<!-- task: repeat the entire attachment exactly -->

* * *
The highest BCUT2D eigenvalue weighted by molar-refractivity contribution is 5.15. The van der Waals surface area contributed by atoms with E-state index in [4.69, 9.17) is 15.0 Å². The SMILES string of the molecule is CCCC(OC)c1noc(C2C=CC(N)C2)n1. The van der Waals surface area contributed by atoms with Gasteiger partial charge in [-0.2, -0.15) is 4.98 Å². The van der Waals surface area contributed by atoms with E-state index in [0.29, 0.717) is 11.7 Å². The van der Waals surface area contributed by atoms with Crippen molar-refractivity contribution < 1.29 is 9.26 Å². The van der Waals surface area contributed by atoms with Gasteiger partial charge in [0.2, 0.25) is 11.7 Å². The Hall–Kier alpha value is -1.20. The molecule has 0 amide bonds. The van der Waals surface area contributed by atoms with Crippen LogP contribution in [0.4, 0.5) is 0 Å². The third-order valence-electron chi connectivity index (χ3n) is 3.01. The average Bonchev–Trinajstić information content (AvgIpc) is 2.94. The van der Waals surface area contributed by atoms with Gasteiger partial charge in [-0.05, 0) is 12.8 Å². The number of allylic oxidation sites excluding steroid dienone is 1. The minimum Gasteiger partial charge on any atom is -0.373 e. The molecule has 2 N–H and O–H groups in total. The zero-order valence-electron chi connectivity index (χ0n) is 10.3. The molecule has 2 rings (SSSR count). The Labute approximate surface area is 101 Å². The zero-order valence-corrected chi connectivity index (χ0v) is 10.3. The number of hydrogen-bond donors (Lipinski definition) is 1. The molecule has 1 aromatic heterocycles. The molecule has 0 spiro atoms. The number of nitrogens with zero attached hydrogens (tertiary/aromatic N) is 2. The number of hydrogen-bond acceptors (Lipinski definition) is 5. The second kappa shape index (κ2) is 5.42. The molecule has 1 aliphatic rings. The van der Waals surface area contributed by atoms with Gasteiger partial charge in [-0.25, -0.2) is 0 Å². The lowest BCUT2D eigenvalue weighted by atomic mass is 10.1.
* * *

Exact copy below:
The highest BCUT2D eigenvalue weighted by molar-refractivity contribution is 5.15. The van der Waals surface area contributed by atoms with E-state index in [4.69, 9.17) is 15.0 Å². The SMILES string of the molecule is CCCC(OC)c1noc(C2C=CC(N)C2)n1. The van der Waals surface area contributed by atoms with Gasteiger partial charge in [-0.2, -0.15) is 4.98 Å². The van der Waals surface area contributed by atoms with E-state index in [0.29, 0.717) is 11.7 Å². The van der Waals surface area contributed by atoms with Crippen molar-refractivity contribution < 1.29 is 9.26 Å². The van der Waals surface area contributed by atoms with Gasteiger partial charge in [0.2, 0.25) is 11.7 Å². The Hall–Kier alpha value is -1.20. The molecule has 0 amide bonds. The van der Waals surface area contributed by atoms with Crippen LogP contribution in [0.4, 0.5) is 0 Å². The third-order valence-electron chi connectivity index (χ3n) is 3.01. The average Bonchev–Trinajstić information content (AvgIpc) is 2.94. The van der Waals surface area contributed by atoms with Gasteiger partial charge in [-0.05, 0) is 12.8 Å². The number of allylic oxidation sites excluding steroid dienone is 1. The minimum Gasteiger partial charge on any atom is -0.373 e. The molecule has 2 N–H and O–H groups in total. The zero-order valence-electron chi connectivity index (χ0n) is 10.3. The molecule has 2 rings (SSSR count). The Labute approximate surface area is 101 Å². The zero-order valence-corrected chi connectivity index (χ0v) is 10.3. The number of hydrogen-bond donors (Lipinski definition) is 1. The molecule has 1 aromatic heterocycles. The molecule has 0 spiro atoms. The number of nitrogens with zero attached hydrogens (tertiary/aromatic N) is 2. The number of hydrogen-bond acceptors (Lipinski definition) is 5. The second kappa shape index (κ2) is 5.42. The molecule has 1 aliphatic rings. The van der Waals surface area contributed by atoms with Gasteiger partial charge in [-0.25, -0.2) is 0 Å². The lowest BCUT2D eigenvalue weighted by atomic mass is 10.1.